The below lesson is the seventh of 16 lessons that are included in Attorney Charles Boyk’s new book, I’ve Stood In Your Shoes, explaining his personal experience with child accidents. You can find the previous lessons in the blog section of our website.
The pool where Josh was injured was opened in the 1960s, and the current owners at the time of Josh’s injury bought it in the 1980s. During that time there had been no significant modifications done.
My wife had signed the family up for the membership, and the only paperwork that she completed was a “membership application” and there were no legal disclaimers or documentation regarding rules or regulations. We were never informed that the family would be using the pool “at our own risk.”
- The pool’s manager gave several safety warnings and suggestions regarding the diving board which the pool owners disregarded.
During depositions we learned that the pool manager, hired to oversee the day-to-day operations of the pool, had believed that changes were necessary in the pool area. He had suggested to the owners in the spring of 2006 that there were safety issues with the three meter board that could result in insurance costs. The pool owner’s response was that the diving board was “not costing the club very much money” in regards of insurance.
We also learned that another safety related accident had occurred on the diving board. In 2009 a seven-year-old child fell from the ladder of the three meter diving board and injured his head on the concrete deck. The day after this incident, the manager told the owners that they needed to remove the three meter board or reinstate a rule that the pool used to have in which only children ten years of age and older could use the diving board. The pool owners agreed to reinstate the rule, but then only days later they told the lifeguards to stop enforcing it.
The manager even recommended covering the concrete deck with protective padding to cushion a child in the event that they would fall from the diving board. They ended up installing a small amount of padding under the ladder, but it obviously wouldn’t help a diver that would fall from where Josh did.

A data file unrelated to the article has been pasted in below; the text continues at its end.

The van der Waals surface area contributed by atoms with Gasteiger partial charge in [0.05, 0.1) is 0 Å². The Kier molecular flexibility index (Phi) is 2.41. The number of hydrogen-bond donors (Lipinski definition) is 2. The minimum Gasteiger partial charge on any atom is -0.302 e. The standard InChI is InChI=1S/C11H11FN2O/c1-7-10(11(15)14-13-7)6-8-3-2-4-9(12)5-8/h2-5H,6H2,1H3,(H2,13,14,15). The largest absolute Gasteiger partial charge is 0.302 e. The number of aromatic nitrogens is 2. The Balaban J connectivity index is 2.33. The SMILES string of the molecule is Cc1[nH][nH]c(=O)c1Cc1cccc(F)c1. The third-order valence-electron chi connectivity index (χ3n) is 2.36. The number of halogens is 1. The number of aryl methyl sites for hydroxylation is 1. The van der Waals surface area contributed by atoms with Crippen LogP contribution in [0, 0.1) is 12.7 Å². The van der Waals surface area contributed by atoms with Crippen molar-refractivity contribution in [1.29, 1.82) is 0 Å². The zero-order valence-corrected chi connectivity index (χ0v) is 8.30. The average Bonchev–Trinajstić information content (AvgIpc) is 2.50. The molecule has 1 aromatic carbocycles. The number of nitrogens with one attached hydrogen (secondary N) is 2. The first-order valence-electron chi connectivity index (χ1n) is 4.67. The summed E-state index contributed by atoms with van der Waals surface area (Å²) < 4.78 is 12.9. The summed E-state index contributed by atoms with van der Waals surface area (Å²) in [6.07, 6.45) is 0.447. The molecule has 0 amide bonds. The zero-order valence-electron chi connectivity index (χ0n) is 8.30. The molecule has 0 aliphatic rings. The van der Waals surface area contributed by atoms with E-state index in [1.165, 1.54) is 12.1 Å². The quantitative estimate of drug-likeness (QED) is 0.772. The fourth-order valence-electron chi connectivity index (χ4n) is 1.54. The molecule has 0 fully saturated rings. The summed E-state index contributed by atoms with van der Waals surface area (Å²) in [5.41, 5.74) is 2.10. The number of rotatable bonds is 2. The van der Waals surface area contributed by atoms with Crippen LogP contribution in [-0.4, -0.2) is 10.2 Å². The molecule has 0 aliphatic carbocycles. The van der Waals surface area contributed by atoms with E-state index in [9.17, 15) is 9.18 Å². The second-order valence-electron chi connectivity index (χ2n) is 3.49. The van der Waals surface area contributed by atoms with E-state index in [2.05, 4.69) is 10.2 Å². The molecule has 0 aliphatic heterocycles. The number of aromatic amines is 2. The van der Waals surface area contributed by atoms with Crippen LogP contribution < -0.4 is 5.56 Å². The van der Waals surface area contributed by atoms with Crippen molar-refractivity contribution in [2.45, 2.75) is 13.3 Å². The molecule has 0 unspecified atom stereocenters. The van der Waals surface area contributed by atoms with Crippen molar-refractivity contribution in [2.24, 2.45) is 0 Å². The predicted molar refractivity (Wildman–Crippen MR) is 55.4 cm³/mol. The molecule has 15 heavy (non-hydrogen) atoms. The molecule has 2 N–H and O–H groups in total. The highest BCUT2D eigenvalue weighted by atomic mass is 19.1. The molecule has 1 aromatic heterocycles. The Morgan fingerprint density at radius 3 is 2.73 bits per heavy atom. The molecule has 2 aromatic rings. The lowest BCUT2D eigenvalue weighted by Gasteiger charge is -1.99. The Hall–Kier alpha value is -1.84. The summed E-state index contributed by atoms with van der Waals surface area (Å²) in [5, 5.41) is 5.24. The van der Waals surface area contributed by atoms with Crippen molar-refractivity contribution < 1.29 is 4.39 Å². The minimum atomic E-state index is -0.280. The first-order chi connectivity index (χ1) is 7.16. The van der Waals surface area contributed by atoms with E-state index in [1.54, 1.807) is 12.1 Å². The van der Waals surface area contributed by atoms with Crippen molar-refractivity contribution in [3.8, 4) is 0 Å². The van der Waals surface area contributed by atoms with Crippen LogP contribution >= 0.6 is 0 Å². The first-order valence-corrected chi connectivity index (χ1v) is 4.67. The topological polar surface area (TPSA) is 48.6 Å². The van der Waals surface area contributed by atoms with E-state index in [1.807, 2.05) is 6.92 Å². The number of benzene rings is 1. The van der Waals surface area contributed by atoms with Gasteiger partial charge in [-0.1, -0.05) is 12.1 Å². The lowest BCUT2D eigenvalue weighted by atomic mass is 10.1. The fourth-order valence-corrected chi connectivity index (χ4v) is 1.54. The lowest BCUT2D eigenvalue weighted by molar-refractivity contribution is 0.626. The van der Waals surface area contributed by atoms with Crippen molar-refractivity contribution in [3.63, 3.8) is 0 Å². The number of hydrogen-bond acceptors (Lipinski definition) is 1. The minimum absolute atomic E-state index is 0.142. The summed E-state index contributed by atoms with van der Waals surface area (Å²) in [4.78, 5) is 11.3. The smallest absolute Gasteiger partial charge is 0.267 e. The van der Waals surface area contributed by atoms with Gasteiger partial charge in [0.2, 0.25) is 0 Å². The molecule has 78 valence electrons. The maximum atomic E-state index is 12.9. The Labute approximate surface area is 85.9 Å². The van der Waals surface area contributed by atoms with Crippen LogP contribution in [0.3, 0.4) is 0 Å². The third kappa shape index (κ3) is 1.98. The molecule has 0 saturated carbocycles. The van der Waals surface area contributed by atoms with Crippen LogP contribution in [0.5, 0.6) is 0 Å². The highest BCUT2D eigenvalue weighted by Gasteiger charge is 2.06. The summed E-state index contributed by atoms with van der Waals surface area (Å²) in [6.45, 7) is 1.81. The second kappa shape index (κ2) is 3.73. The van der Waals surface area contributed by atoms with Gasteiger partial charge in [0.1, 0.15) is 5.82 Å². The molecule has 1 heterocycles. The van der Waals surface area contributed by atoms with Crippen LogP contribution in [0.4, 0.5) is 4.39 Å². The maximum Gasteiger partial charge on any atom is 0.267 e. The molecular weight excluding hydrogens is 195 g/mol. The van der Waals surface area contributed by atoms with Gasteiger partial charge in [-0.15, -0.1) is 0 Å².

This all shows that while the manager shared suggestions for safety with the owners, they would instead “fix things as they happen.”
- The diving board was in violation of the Ohio Administrative Code and many other safety standards
The photos of the diving board after Josh fell clearly showed that divers were exposed to a significant risk of a fall onto the concrete in the unguarded area. It was in violation of the Ohio Administrative Code and many other safety standards.
- The pool owners failed to be aware of industry safety standards concerning the pool which they operated for profit
The pool owners did not keep up with the codes and rules for public swimming pools. They failed to keep current in the industry and they never brought outside consultants in to help. The owners simply relied on the health department inspections to let them know if there were any violations or changes in swimming pool industry standards. There was a lack of pro-active approach which was very upsetting for me and my family.
- At the time of his fall, Josh was not violating any rules
My wife dropped Josh off at the pool on August 9, 2010. That afternoon he climbed the diving board and while at the top, he looked down to ask his brother what type of dive he should do. He then walked a few steps back to prepare for his dive, and at that time, he took an odd step in the precise one foot four inch area of the board where there were no guardrails. Josh then fell sideways off of the right side of the three meter dive. He hit his head on the unpadded concrete.
The lifeguard closest to where Josh fell said that Josh’s behavior was completely normal, letting us know that the fall wasn’t due to something he had done wrong. There were many things that made me upset at this time. The first thing that upset me is that if the owners had never discontinued the ten and over age limit, Josh wouldn’t have even been on the board. Also, if the guardrails were up to code, he would not have fallen, and if there was padding surrounding the entire deck like the manager suggested, Josh would not have been so severely injured.
During the deposition I came to find out that the safety inspections that the pool owners relied on were also a joke. The inspectors didn’t understand the law, with one even saying he never went on the diving board due to the fact that he was scared! I couldn’t believe how far off the pool was from meeting the guidelines.
Lesson to be learned: Investigating the background leading up to you or your loved one’s injury can be absolutely critical.
Through the extensive investigation we did with the pool’s history, we were able to prove our case successfully and reach a settlement. It is important to look into the history of the factors of the accident and what was done to prevent accidents from happened.